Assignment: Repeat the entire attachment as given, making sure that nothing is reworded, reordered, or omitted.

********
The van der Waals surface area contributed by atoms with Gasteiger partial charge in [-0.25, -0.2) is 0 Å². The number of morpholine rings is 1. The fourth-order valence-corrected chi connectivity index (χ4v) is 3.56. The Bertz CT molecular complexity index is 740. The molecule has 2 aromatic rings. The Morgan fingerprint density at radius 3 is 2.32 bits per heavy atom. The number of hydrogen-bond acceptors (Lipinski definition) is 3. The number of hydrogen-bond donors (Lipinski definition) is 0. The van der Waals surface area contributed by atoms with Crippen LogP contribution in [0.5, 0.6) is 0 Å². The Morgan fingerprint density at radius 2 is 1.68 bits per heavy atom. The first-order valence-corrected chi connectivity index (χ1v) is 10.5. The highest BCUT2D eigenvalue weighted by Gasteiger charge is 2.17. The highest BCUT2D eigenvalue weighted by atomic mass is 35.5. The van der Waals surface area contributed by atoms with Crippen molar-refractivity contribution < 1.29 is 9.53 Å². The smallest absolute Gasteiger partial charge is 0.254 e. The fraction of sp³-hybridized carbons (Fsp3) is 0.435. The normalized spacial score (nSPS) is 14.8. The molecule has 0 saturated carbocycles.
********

The van der Waals surface area contributed by atoms with Gasteiger partial charge in [-0.25, -0.2) is 0 Å². The number of morpholine rings is 1. The fourth-order valence-corrected chi connectivity index (χ4v) is 3.56. The Bertz CT molecular complexity index is 740. The molecule has 2 aromatic rings. The Morgan fingerprint density at radius 3 is 2.32 bits per heavy atom. The number of hydrogen-bond acceptors (Lipinski definition) is 3. The number of hydrogen-bond donors (Lipinski definition) is 0. The van der Waals surface area contributed by atoms with Crippen LogP contribution in [0.5, 0.6) is 0 Å². The Morgan fingerprint density at radius 2 is 1.68 bits per heavy atom. The first-order valence-corrected chi connectivity index (χ1v) is 10.5. The highest BCUT2D eigenvalue weighted by Gasteiger charge is 2.17. The highest BCUT2D eigenvalue weighted by atomic mass is 35.5. The van der Waals surface area contributed by atoms with Crippen molar-refractivity contribution < 1.29 is 9.53 Å². The smallest absolute Gasteiger partial charge is 0.254 e. The fraction of sp³-hybridized carbons (Fsp3) is 0.435. The normalized spacial score (nSPS) is 14.8. The molecule has 0 saturated carbocycles.